posted by limeonaire at 6:08 AM on August 24, 2006


Oh this question is so me, my poor roommate has to put up with all the shampoos and conditioners I have in the shower in my quest for the perfect formula.

The best conditioner I've found so far is Pantene's curly hair formula. I don't know how they can say they use the same ingredients because I've used different Pantene conditioners and the one that makes my hair the softest is the one for curly hair. I also have been digging Garnier's Long and Strong conditioner lately.
posted by witchstone at 7:03 AM on August 24, 2006


I've never found a holy grail shampoo - though switching off to plain neutrogena once every few weeks is supposed to get rid of buildup and seems to work okay - but the one conditioner I tried that really really really did what it said it would is Redken's All-Soft. It's really amazing stuff. Get the plain All Soft conditioner, not the "heavy cream" version, which doesn't seem to do anything much at all.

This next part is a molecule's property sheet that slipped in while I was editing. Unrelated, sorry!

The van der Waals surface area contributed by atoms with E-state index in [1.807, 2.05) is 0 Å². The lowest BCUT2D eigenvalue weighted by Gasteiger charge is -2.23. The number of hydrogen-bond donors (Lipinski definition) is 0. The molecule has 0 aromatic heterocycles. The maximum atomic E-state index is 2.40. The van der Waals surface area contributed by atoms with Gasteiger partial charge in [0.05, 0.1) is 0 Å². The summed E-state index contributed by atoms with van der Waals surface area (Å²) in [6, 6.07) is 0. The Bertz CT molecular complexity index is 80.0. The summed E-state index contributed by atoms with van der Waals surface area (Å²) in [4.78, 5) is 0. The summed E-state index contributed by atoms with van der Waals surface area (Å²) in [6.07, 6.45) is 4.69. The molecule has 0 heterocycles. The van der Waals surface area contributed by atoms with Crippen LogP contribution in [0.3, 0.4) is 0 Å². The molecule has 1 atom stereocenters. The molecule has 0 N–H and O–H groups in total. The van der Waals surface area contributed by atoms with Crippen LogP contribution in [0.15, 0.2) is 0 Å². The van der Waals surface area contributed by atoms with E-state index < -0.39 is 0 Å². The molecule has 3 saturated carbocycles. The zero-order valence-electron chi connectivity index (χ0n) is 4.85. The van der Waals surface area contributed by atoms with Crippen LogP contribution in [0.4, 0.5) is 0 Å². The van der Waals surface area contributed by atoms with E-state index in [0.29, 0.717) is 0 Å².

I found out about it at MakeUp Alley, a great resource for reviews of all types of beauty products.
posted by CunningLinguist at 7:20 AM on August 24, 2006


Shampoo is for your scalp, not your hair. Conditioner, however, is for your hair, to put back what the shampoo takes away. Proceed from there.
posted by macdara at 7:37 AM on August 24, 2006


Under $10, no. IMO drugstore shampoo is pretty much all the same. Over $10, absolutely. Salons and higher-end stores like Aveda and Origins have some great stuff.

However, for the things you seek (straighter / smoother / shinier hair), you'll want to rely more on conditioner than shampoo. Just find a shampoo that doesn't dry your hair, and invest in a great conditioner, and you'll see more results.